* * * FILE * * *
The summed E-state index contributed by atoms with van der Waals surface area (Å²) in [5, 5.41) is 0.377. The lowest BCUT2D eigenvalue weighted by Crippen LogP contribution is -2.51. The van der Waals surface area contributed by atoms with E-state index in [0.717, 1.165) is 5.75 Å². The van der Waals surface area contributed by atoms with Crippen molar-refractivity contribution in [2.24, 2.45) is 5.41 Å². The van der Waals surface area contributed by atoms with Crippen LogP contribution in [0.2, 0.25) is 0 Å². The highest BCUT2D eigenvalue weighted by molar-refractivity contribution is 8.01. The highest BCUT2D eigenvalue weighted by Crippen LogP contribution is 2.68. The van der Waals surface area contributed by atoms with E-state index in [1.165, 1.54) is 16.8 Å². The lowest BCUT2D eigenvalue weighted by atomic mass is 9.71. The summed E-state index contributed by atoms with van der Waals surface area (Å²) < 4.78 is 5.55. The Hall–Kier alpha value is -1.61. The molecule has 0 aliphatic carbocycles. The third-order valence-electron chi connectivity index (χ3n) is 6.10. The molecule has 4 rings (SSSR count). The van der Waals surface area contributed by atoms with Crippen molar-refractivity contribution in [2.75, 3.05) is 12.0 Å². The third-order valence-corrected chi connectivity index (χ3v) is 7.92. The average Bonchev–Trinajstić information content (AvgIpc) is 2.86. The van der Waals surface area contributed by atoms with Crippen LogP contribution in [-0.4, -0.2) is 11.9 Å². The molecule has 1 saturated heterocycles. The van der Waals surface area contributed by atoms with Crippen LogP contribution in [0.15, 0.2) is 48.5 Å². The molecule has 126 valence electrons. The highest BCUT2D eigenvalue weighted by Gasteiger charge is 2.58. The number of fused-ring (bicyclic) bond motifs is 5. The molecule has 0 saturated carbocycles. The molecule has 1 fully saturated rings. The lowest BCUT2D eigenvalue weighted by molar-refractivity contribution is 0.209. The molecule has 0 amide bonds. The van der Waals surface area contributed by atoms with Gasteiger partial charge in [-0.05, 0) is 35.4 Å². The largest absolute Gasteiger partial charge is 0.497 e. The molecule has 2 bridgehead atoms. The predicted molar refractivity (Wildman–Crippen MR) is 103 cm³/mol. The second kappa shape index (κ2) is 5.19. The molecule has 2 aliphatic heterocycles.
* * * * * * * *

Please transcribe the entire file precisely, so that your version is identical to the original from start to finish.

The summed E-state index contributed by atoms with van der Waals surface area (Å²) in [5, 5.41) is 0.377. The lowest BCUT2D eigenvalue weighted by Crippen LogP contribution is -2.51. The van der Waals surface area contributed by atoms with E-state index in [0.717, 1.165) is 5.75 Å². The van der Waals surface area contributed by atoms with Crippen molar-refractivity contribution in [2.24, 2.45) is 5.41 Å². The van der Waals surface area contributed by atoms with Crippen LogP contribution in [0.2, 0.25) is 0 Å². The highest BCUT2D eigenvalue weighted by molar-refractivity contribution is 8.01. The highest BCUT2D eigenvalue weighted by Crippen LogP contribution is 2.68. The van der Waals surface area contributed by atoms with E-state index in [1.165, 1.54) is 16.8 Å². The lowest BCUT2D eigenvalue weighted by atomic mass is 9.71. The summed E-state index contributed by atoms with van der Waals surface area (Å²) < 4.78 is 5.55. The Hall–Kier alpha value is -1.61. The molecule has 0 aliphatic carbocycles. The third-order valence-electron chi connectivity index (χ3n) is 6.10. The molecule has 4 rings (SSSR count). The van der Waals surface area contributed by atoms with Crippen molar-refractivity contribution in [2.75, 3.05) is 12.0 Å². The third-order valence-corrected chi connectivity index (χ3v) is 7.92. The average Bonchev–Trinajstić information content (AvgIpc) is 2.86. The van der Waals surface area contributed by atoms with Crippen LogP contribution in [-0.4, -0.2) is 11.9 Å². The molecule has 1 saturated heterocycles. The van der Waals surface area contributed by atoms with Crippen LogP contribution in [0.15, 0.2) is 48.5 Å². The molecule has 126 valence electrons. The highest BCUT2D eigenvalue weighted by Gasteiger charge is 2.58. The number of fused-ring (bicyclic) bond motifs is 5. The molecule has 0 saturated carbocycles. The molecule has 1 fully saturated rings. The lowest BCUT2D eigenvalue weighted by molar-refractivity contribution is 0.209. The molecule has 0 amide bonds. The van der Waals surface area contributed by atoms with Gasteiger partial charge in [-0.05, 0) is 35.4 Å². The largest absolute Gasteiger partial charge is 0.497 e. The molecule has 2 bridgehead atoms. The predicted molar refractivity (Wildman–Crippen MR) is 103 cm³/mol. The second kappa shape index (κ2) is 5.19. The molecule has 2 aliphatic heterocycles.